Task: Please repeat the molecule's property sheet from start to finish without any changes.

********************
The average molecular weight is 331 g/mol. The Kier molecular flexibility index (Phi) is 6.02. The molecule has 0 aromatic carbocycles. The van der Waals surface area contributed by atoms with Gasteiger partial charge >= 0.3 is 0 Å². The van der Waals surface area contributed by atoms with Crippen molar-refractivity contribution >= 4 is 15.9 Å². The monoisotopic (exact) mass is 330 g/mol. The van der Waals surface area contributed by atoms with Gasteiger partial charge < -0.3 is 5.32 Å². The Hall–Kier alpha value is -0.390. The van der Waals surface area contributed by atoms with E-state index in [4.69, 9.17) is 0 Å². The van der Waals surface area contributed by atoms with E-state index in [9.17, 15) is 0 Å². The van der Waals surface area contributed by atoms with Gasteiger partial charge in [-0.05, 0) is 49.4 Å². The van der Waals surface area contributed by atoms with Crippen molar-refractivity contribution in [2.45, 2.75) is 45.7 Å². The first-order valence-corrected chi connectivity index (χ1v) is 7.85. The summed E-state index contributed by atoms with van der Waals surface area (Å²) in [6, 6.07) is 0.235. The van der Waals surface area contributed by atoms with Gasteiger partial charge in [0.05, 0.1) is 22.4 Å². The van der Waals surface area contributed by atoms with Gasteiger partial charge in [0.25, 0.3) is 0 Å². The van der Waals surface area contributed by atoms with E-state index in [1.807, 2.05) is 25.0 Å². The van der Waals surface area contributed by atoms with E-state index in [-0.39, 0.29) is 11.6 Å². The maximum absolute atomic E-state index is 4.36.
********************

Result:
The average molecular weight is 331 g/mol. The Kier molecular flexibility index (Phi) is 6.02. The molecule has 0 aromatic carbocycles. The van der Waals surface area contributed by atoms with Gasteiger partial charge >= 0.3 is 0 Å². The van der Waals surface area contributed by atoms with Crippen molar-refractivity contribution >= 4 is 15.9 Å². The monoisotopic (exact) mass is 330 g/mol. The van der Waals surface area contributed by atoms with Gasteiger partial charge < -0.3 is 5.32 Å². The Hall–Kier alpha value is -0.390. The van der Waals surface area contributed by atoms with E-state index in [4.69, 9.17) is 0 Å². The van der Waals surface area contributed by atoms with E-state index in [9.17, 15) is 0 Å². The van der Waals surface area contributed by atoms with Gasteiger partial charge in [-0.05, 0) is 49.4 Å². The van der Waals surface area contributed by atoms with Crippen molar-refractivity contribution in [2.45, 2.75) is 45.7 Å². The first-order valence-corrected chi connectivity index (χ1v) is 7.85. The summed E-state index contributed by atoms with van der Waals surface area (Å²) in [6, 6.07) is 0.235. The van der Waals surface area contributed by atoms with Gasteiger partial charge in [0.05, 0.1) is 22.4 Å². The van der Waals surface area contributed by atoms with Gasteiger partial charge in [0.25, 0.3) is 0 Å². The van der Waals surface area contributed by atoms with E-state index in [1.807, 2.05) is 25.0 Å². The van der Waals surface area contributed by atoms with E-state index in [-0.39, 0.29) is 11.6 Å². The maximum absolute atomic E-state index is 4.36.